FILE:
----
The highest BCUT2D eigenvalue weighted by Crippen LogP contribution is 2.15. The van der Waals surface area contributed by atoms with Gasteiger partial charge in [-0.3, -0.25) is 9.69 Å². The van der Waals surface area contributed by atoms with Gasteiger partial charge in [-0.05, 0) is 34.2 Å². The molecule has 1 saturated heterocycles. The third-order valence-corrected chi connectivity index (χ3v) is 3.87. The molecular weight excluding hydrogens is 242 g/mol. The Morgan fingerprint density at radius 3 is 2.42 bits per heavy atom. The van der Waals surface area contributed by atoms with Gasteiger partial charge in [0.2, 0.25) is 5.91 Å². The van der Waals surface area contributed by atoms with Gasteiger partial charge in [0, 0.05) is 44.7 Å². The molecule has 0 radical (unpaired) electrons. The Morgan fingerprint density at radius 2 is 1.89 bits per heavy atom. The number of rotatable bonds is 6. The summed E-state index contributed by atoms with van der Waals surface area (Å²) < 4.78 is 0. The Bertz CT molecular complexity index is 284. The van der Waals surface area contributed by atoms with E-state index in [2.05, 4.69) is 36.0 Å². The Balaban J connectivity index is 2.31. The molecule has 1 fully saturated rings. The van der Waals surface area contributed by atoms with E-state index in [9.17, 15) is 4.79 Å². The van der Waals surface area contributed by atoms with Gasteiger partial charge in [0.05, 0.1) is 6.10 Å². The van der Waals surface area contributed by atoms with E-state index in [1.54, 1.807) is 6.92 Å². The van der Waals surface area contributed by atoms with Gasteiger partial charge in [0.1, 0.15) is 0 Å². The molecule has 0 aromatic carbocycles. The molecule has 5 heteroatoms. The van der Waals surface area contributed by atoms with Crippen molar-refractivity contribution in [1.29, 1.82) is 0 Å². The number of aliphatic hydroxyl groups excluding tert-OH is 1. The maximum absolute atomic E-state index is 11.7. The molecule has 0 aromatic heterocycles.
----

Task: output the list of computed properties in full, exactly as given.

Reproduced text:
The highest BCUT2D eigenvalue weighted by Crippen LogP contribution is 2.15. The van der Waals surface area contributed by atoms with Gasteiger partial charge in [-0.3, -0.25) is 9.69 Å². The van der Waals surface area contributed by atoms with Gasteiger partial charge in [-0.05, 0) is 34.2 Å². The molecule has 1 saturated heterocycles. The third-order valence-corrected chi connectivity index (χ3v) is 3.87. The molecular weight excluding hydrogens is 242 g/mol. The Morgan fingerprint density at radius 3 is 2.42 bits per heavy atom. The van der Waals surface area contributed by atoms with Gasteiger partial charge in [0.2, 0.25) is 5.91 Å². The van der Waals surface area contributed by atoms with Gasteiger partial charge in [0, 0.05) is 44.7 Å². The molecule has 0 radical (unpaired) electrons. The Morgan fingerprint density at radius 2 is 1.89 bits per heavy atom. The number of rotatable bonds is 6. The summed E-state index contributed by atoms with van der Waals surface area (Å²) < 4.78 is 0. The Bertz CT molecular complexity index is 284. The van der Waals surface area contributed by atoms with E-state index in [2.05, 4.69) is 36.0 Å². The Balaban J connectivity index is 2.31. The molecule has 1 fully saturated rings. The van der Waals surface area contributed by atoms with E-state index in [9.17, 15) is 4.79 Å². The van der Waals surface area contributed by atoms with Gasteiger partial charge in [0.05, 0.1) is 6.10 Å². The van der Waals surface area contributed by atoms with E-state index in [1.54, 1.807) is 6.92 Å². The van der Waals surface area contributed by atoms with Gasteiger partial charge in [0.1, 0.15) is 0 Å². The molecule has 0 aromatic carbocycles. The molecule has 5 heteroatoms. The van der Waals surface area contributed by atoms with Crippen molar-refractivity contribution in [1.29, 1.82) is 0 Å². The number of aliphatic hydroxyl groups excluding tert-OH is 1. The maximum absolute atomic E-state index is 11.7. The molecule has 0 aromatic heterocycles.